[Another current post from Maine; I’m saving the third gray whale post till next time!]
Spring comes late in Maine. It still snows sometimes, and the hickory buds struggle:
So long as it freezes every night, the ice at the edge of the stream does beautiful things:
In these tough times, small gems are to be cherished, like a single bead of water on a frond of star moss, Tortula ruralis, emerging from the snow:
And when the temperature hovers just below freezing strange things happen, like this hair ice:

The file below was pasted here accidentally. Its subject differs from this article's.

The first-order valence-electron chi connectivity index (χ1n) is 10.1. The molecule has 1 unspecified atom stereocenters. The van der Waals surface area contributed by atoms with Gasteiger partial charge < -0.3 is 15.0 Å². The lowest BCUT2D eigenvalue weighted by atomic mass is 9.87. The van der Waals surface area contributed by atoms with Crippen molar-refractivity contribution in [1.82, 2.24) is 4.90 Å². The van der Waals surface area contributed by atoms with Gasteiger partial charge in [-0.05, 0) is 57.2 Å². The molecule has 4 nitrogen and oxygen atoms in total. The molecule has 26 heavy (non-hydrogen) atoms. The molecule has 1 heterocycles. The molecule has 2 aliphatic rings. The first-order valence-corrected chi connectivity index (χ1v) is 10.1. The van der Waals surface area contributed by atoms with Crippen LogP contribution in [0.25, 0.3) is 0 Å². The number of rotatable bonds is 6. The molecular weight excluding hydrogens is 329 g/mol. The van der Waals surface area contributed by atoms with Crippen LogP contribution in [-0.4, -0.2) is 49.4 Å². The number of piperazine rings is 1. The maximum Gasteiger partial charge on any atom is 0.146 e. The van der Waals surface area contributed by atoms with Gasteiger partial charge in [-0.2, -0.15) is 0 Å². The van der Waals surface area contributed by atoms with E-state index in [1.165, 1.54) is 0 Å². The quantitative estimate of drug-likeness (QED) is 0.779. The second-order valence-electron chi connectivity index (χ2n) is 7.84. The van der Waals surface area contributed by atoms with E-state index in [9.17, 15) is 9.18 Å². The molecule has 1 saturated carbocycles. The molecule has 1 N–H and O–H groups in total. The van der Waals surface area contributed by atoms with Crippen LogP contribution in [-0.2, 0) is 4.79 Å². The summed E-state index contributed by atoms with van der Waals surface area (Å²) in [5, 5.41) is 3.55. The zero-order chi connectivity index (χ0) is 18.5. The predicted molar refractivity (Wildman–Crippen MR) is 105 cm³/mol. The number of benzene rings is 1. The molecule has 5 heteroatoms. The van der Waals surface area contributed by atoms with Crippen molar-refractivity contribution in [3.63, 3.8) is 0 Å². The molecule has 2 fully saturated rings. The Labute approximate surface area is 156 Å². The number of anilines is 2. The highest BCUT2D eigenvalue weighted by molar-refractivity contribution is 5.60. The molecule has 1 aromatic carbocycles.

The ghostly ephemeral growths are made up of ice filaments that grow from a specific winter-active fungus, Exidiopsis effusa, on dead wood. This was on a dead twig on the ground, and each rosette is about 1/4 inch across.
And the voles or shrews that lived in tunnels under the snow had the roofs of their tunnels melted by the sun, exposing their refuges to the view of passing raptors:
A flock of American robins were undeterred by a late snow shower, and descended on the old apple tree, desperate for the remnants of last year’s crop: